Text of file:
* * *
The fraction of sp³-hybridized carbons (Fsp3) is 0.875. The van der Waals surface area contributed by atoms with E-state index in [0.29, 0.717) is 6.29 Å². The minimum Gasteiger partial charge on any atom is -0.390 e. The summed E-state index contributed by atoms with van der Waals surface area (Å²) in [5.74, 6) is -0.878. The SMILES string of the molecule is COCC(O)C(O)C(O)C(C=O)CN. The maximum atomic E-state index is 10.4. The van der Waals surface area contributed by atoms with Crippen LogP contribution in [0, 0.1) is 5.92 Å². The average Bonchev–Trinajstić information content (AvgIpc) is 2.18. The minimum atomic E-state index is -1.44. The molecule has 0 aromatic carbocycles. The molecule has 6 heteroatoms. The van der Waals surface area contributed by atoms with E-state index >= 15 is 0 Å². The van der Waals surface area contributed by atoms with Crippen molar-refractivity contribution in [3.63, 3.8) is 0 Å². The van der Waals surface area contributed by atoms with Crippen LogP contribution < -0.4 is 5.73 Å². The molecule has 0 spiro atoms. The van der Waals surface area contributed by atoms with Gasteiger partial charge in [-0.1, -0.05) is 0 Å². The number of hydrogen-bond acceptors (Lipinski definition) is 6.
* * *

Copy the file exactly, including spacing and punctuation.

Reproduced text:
The fraction of sp³-hybridized carbons (Fsp3) is 0.875. The van der Waals surface area contributed by atoms with E-state index in [0.29, 0.717) is 6.29 Å². The minimum Gasteiger partial charge on any atom is -0.390 e. The summed E-state index contributed by atoms with van der Waals surface area (Å²) in [5.74, 6) is -0.878. The SMILES string of the molecule is COCC(O)C(O)C(O)C(C=O)CN. The maximum atomic E-state index is 10.4. The van der Waals surface area contributed by atoms with Crippen LogP contribution in [0, 0.1) is 5.92 Å². The average Bonchev–Trinajstić information content (AvgIpc) is 2.18. The minimum atomic E-state index is -1.44. The molecule has 0 aromatic carbocycles. The molecule has 6 heteroatoms. The van der Waals surface area contributed by atoms with E-state index >= 15 is 0 Å². The van der Waals surface area contributed by atoms with Crippen molar-refractivity contribution in [3.63, 3.8) is 0 Å². The van der Waals surface area contributed by atoms with Crippen LogP contribution < -0.4 is 5.73 Å². The molecule has 0 spiro atoms. The van der Waals surface area contributed by atoms with Gasteiger partial charge in [-0.1, -0.05) is 0 Å². The number of hydrogen-bond acceptors (Lipinski definition) is 6.